USD 383 will spend about $450,000 for six buses to replace some that didn’t pass an annual inspection.
The Manhattan-Ogden school board approved a request by the district’s transportation director, Doug Messer, at a Wednesday meeting.
Five of the buses will be bought used at $69,669 each and will have 10,000 to 24,000 miles on them. They would have eight years of factory warranty left and are about 2 years old.
The 71-passenger buses would replace four buses that didn’t pass an inspection, mostly because of excessive corrosion.
“They are 20-year-old buses,” Messer said. “It’s 20 years of Kansas winters, and the stuff we put on the roads will eat these buses up. We clean them as much as we can.”
Kansas allows the district to keep buses for 25 years, but Messer said that doesn’t provide frontline service.
Messer said two of the old buses had 230,000 miles on them that he guessed were spent mostly on gravel roads.
A fifth bus, Messer said, is expected to have the same problems next year, so he recommended a preemptive replacement.
Messer acknowledged the high cost of the buses.
“The days of buying a $35,000 bus are long gone,” Messer said. The cost of the five buses together is $348,345, paid for with the district’s capital outlay transportation fund.
Messer said that in the future as prices increase every year, a new bus would be $90,000 to $100,000 without special features.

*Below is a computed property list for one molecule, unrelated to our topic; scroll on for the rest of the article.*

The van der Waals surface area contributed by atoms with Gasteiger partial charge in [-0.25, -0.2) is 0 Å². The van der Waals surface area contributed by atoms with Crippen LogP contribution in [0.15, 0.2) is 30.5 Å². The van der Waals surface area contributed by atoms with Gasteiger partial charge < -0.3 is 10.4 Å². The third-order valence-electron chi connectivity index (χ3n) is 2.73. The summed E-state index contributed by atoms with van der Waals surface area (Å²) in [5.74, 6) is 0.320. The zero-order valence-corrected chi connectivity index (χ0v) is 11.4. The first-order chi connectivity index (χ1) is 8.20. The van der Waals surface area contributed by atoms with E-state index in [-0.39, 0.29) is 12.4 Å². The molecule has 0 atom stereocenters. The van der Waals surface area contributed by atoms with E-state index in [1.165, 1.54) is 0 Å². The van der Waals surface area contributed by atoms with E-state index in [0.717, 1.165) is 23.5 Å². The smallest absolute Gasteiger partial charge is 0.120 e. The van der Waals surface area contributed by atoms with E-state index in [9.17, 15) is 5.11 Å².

“I’m a little concerned going forward,” board member Darell Edie said. He wondered if leasing buses would be cheaper.
“I’m hearing month after month of state shortfalls,” Edie said. “If the state continues to shortfall, guess where it’s gonna hit. So, next year we may have to look at some other options.”
Messer said the district has leased buses in the past with the option to buy at the end of the term. He said leasing could possibly keep the repair budget down.
In addition to the five big buses, the district will purchase a new 18-passenger lift bus for $101,801 that can hold up to four wheelchairs.
That bus will be paid for with money from a special education equipment fund.
Messer, who showed school board members a website that compared bus prices and features, said it was necessary to buy the bus new because the district tries to get as much out of those buses as it can.
“It is utilized all day long, every day,” Messer said. “We travel out of town with these buses, and so we need them to be able to withstand the harsh punishment that they get. They get 25,000 a year on them, and they only leave town a couple days.”
Some of the features that the students who ride it will need include a wheelchair security system, chair lifts and air conditioning, Messer said.
“We put air conditioning on these types of buses because these are the most fragile students we have in our school system, and many of them have it in their (individual education plans) that they must be in a climate-controlled environment,” he said.
Edie moved to approve the purchase and auction off the old buses.
He said he was glad the purchases, despite their expense, were $77,000 under budget.
In addition to approving the bus purchase, the school board unanimously approved a final motion granting two easements, which will allow the city of Manhattan to go ahead with storm water drainage improvements on the south side of CiCo Park, where USD 383 owns Bishop Stadium.
Superintendent Bob Shannon told the school board that the district has addressed whooping cough reports in Pottawatomie County by pushing its school nurses and office staff members to get immunization records from parents for their children and has been sending reminders about vaccinations.
He said Kansas law requires children to have the vaccination with exemption given only for religious or medical reasons.
“We get really good cooperation from the parents,” he said.